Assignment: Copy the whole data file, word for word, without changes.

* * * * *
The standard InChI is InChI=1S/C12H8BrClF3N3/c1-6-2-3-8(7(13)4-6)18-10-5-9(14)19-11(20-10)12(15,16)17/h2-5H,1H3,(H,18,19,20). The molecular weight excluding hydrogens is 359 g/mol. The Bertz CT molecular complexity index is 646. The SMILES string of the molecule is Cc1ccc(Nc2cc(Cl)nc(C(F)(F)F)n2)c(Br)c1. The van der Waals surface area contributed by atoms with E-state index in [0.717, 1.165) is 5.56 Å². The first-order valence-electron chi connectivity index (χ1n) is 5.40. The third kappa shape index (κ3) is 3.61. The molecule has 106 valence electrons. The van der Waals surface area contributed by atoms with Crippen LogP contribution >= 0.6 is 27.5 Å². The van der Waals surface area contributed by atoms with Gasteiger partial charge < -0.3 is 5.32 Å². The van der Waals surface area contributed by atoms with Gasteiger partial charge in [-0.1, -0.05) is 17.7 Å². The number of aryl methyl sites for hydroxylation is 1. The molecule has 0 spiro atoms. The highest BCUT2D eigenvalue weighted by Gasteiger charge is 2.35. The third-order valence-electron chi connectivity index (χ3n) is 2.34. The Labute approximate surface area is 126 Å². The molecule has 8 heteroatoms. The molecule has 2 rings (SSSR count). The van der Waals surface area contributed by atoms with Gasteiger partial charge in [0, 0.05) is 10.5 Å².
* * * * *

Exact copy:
The standard InChI is InChI=1S/C12H8BrClF3N3/c1-6-2-3-8(7(13)4-6)18-10-5-9(14)19-11(20-10)12(15,16)17/h2-5H,1H3,(H,18,19,20). The molecular weight excluding hydrogens is 359 g/mol. The Bertz CT molecular complexity index is 646. The SMILES string of the molecule is Cc1ccc(Nc2cc(Cl)nc(C(F)(F)F)n2)c(Br)c1. The van der Waals surface area contributed by atoms with E-state index in [0.717, 1.165) is 5.56 Å². The first-order valence-electron chi connectivity index (χ1n) is 5.40. The third kappa shape index (κ3) is 3.61. The molecule has 106 valence electrons. The van der Waals surface area contributed by atoms with Crippen LogP contribution >= 0.6 is 27.5 Å². The van der Waals surface area contributed by atoms with Gasteiger partial charge < -0.3 is 5.32 Å². The van der Waals surface area contributed by atoms with Gasteiger partial charge in [-0.1, -0.05) is 17.7 Å². The number of aryl methyl sites for hydroxylation is 1. The molecule has 0 spiro atoms. The highest BCUT2D eigenvalue weighted by Gasteiger charge is 2.35. The third-order valence-electron chi connectivity index (χ3n) is 2.34. The Labute approximate surface area is 126 Å². The molecule has 8 heteroatoms. The molecule has 2 rings (SSSR count). The van der Waals surface area contributed by atoms with Gasteiger partial charge in [0, 0.05) is 10.5 Å².